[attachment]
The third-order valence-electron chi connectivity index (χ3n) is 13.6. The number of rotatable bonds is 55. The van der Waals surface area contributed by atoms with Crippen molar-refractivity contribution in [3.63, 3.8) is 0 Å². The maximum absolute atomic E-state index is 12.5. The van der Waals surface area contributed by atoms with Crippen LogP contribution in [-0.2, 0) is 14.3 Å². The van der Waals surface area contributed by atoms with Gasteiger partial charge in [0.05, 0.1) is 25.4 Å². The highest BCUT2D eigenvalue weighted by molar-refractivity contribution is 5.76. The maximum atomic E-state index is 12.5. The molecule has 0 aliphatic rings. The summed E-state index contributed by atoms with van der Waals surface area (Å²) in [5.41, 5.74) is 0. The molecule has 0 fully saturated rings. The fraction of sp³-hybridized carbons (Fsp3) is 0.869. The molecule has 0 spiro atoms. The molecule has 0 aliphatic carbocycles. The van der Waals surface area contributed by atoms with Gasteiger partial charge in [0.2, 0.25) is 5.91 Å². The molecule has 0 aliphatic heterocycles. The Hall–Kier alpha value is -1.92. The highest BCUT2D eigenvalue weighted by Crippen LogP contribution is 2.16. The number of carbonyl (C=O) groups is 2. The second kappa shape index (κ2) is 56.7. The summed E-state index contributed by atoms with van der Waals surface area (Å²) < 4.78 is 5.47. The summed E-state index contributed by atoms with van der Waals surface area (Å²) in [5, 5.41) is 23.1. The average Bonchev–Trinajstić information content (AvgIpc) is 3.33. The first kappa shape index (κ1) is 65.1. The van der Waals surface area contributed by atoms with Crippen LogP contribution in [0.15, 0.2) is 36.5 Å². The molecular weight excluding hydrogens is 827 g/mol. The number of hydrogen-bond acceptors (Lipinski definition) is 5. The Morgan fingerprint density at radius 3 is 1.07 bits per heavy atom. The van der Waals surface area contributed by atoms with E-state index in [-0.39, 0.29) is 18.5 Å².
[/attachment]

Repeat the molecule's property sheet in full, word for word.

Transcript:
The third-order valence-electron chi connectivity index (χ3n) is 13.6. The number of rotatable bonds is 55. The van der Waals surface area contributed by atoms with Crippen molar-refractivity contribution in [3.63, 3.8) is 0 Å². The maximum absolute atomic E-state index is 12.5. The van der Waals surface area contributed by atoms with Crippen LogP contribution in [-0.2, 0) is 14.3 Å². The van der Waals surface area contributed by atoms with Gasteiger partial charge in [0.05, 0.1) is 25.4 Å². The highest BCUT2D eigenvalue weighted by molar-refractivity contribution is 5.76. The maximum atomic E-state index is 12.5. The molecule has 0 aliphatic rings. The summed E-state index contributed by atoms with van der Waals surface area (Å²) in [5.41, 5.74) is 0. The molecule has 0 fully saturated rings. The fraction of sp³-hybridized carbons (Fsp3) is 0.869. The molecule has 0 spiro atoms. The molecule has 0 aliphatic carbocycles. The van der Waals surface area contributed by atoms with Gasteiger partial charge in [0.2, 0.25) is 5.91 Å². The molecule has 0 aliphatic heterocycles. The Hall–Kier alpha value is -1.92. The highest BCUT2D eigenvalue weighted by Crippen LogP contribution is 2.16. The number of carbonyl (C=O) groups is 2. The second kappa shape index (κ2) is 56.7. The summed E-state index contributed by atoms with van der Waals surface area (Å²) < 4.78 is 5.47. The summed E-state index contributed by atoms with van der Waals surface area (Å²) in [5, 5.41) is 23.1. The average Bonchev–Trinajstić information content (AvgIpc) is 3.33. The first kappa shape index (κ1) is 65.1. The van der Waals surface area contributed by atoms with Crippen LogP contribution in [0.15, 0.2) is 36.5 Å². The molecular weight excluding hydrogens is 827 g/mol. The number of hydrogen-bond acceptors (Lipinski definition) is 5. The Morgan fingerprint density at radius 3 is 1.07 bits per heavy atom. The van der Waals surface area contributed by atoms with E-state index in [-0.39, 0.29) is 18.5 Å².